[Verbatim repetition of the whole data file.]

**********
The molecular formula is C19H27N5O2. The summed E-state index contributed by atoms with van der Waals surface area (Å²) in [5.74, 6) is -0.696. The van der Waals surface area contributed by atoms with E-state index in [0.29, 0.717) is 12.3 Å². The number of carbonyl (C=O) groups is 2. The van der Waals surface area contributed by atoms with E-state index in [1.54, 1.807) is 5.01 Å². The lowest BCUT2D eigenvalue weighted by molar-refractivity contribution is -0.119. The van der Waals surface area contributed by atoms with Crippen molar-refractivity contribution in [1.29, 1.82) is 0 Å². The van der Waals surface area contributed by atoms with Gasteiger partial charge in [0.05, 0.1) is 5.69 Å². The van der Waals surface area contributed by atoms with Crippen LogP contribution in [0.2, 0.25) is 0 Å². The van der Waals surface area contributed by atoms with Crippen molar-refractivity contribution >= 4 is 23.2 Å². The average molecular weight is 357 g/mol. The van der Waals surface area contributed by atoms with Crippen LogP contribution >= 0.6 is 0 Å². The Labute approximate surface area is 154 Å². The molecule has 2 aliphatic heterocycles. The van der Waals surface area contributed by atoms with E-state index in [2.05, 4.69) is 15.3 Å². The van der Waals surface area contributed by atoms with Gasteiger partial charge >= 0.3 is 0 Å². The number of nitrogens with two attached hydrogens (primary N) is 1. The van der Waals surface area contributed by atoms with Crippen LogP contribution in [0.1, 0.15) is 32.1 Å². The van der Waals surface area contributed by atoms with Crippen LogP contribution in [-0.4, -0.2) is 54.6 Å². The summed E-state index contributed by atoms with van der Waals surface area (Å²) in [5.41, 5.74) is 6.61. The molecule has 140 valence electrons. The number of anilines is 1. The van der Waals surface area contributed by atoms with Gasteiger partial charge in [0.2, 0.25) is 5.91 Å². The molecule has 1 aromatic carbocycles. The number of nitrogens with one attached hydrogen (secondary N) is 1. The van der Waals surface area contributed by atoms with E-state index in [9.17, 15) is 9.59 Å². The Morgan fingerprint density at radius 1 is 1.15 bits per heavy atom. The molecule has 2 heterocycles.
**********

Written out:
The molecular formula is C19H27N5O2. The summed E-state index contributed by atoms with van der Waals surface area (Å²) in [5.74, 6) is -0.696. The van der Waals surface area contributed by atoms with E-state index in [0.29, 0.717) is 12.3 Å². The number of carbonyl (C=O) groups is 2. The van der Waals surface area contributed by atoms with E-state index in [1.54, 1.807) is 5.01 Å². The lowest BCUT2D eigenvalue weighted by molar-refractivity contribution is -0.119. The van der Waals surface area contributed by atoms with Crippen molar-refractivity contribution in [1.29, 1.82) is 0 Å². The van der Waals surface area contributed by atoms with Gasteiger partial charge in [0.05, 0.1) is 5.69 Å². The van der Waals surface area contributed by atoms with Crippen LogP contribution in [0.2, 0.25) is 0 Å². The van der Waals surface area contributed by atoms with Crippen molar-refractivity contribution >= 4 is 23.2 Å². The average molecular weight is 357 g/mol. The van der Waals surface area contributed by atoms with Crippen LogP contribution >= 0.6 is 0 Å². The Labute approximate surface area is 154 Å². The molecule has 2 aliphatic heterocycles. The van der Waals surface area contributed by atoms with E-state index in [2.05, 4.69) is 15.3 Å². The van der Waals surface area contributed by atoms with Gasteiger partial charge >= 0.3 is 0 Å². The number of nitrogens with two attached hydrogens (primary N) is 1. The van der Waals surface area contributed by atoms with Crippen LogP contribution in [0.1, 0.15) is 32.1 Å². The van der Waals surface area contributed by atoms with Crippen LogP contribution in [-0.4, -0.2) is 54.6 Å². The summed E-state index contributed by atoms with van der Waals surface area (Å²) in [5.41, 5.74) is 6.61. The molecule has 140 valence electrons. The number of anilines is 1. The van der Waals surface area contributed by atoms with Gasteiger partial charge in [0.2, 0.25) is 5.91 Å². The molecule has 1 aromatic carbocycles. The number of nitrogens with one attached hydrogen (secondary N) is 1. The van der Waals surface area contributed by atoms with E-state index in [9.17, 15) is 9.59 Å². The Morgan fingerprint density at radius 1 is 1.15 bits per heavy atom. The molecule has 2 heterocycles.